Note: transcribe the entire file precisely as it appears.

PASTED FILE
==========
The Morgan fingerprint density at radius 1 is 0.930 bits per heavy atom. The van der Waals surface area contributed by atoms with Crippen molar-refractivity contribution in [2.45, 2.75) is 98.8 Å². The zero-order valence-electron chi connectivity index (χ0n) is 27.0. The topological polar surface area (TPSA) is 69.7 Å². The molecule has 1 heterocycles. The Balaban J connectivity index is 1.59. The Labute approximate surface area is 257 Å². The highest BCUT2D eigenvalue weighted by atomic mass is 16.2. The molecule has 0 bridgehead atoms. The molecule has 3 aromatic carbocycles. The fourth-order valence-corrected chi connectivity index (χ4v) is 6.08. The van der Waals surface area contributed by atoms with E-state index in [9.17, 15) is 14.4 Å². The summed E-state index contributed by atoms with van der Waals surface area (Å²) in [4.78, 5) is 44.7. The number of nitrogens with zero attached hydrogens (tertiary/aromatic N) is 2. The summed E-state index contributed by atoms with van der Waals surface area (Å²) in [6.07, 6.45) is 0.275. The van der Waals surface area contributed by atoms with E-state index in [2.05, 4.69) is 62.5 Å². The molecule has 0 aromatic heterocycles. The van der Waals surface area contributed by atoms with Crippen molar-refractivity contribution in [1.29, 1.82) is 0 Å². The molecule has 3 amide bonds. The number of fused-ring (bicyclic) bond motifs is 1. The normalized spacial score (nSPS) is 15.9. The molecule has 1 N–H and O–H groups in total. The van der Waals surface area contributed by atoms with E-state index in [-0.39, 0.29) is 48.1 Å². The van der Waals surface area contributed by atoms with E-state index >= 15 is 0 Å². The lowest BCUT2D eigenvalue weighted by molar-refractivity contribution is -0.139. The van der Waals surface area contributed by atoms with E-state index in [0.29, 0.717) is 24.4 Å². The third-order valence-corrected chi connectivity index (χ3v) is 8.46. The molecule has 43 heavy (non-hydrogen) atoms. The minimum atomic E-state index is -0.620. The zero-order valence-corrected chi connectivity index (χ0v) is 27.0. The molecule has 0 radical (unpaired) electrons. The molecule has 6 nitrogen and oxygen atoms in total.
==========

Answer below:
The Morgan fingerprint density at radius 1 is 0.930 bits per heavy atom. The van der Waals surface area contributed by atoms with Crippen molar-refractivity contribution in [2.45, 2.75) is 98.8 Å². The zero-order valence-electron chi connectivity index (χ0n) is 27.0. The topological polar surface area (TPSA) is 69.7 Å². The molecule has 1 heterocycles. The Balaban J connectivity index is 1.59. The Labute approximate surface area is 257 Å². The highest BCUT2D eigenvalue weighted by atomic mass is 16.2. The molecule has 0 bridgehead atoms. The molecule has 3 aromatic carbocycles. The fourth-order valence-corrected chi connectivity index (χ4v) is 6.08. The van der Waals surface area contributed by atoms with E-state index in [9.17, 15) is 14.4 Å². The summed E-state index contributed by atoms with van der Waals surface area (Å²) in [4.78, 5) is 44.7. The number of nitrogens with zero attached hydrogens (tertiary/aromatic N) is 2. The summed E-state index contributed by atoms with van der Waals surface area (Å²) in [6.07, 6.45) is 0.275. The van der Waals surface area contributed by atoms with E-state index in [2.05, 4.69) is 62.5 Å². The molecule has 0 aromatic heterocycles. The van der Waals surface area contributed by atoms with Crippen molar-refractivity contribution in [1.29, 1.82) is 0 Å². The molecule has 3 amide bonds. The number of fused-ring (bicyclic) bond motifs is 1. The normalized spacial score (nSPS) is 15.9. The molecule has 1 N–H and O–H groups in total. The van der Waals surface area contributed by atoms with E-state index in [-0.39, 0.29) is 48.1 Å². The van der Waals surface area contributed by atoms with E-state index >= 15 is 0 Å². The lowest BCUT2D eigenvalue weighted by molar-refractivity contribution is -0.139. The van der Waals surface area contributed by atoms with E-state index in [0.29, 0.717) is 24.4 Å². The third-order valence-corrected chi connectivity index (χ3v) is 8.46. The molecule has 43 heavy (non-hydrogen) atoms. The minimum atomic E-state index is -0.620. The zero-order valence-corrected chi connectivity index (χ0v) is 27.0. The molecule has 0 radical (unpaired) electrons. The molecule has 6 nitrogen and oxygen atoms in total.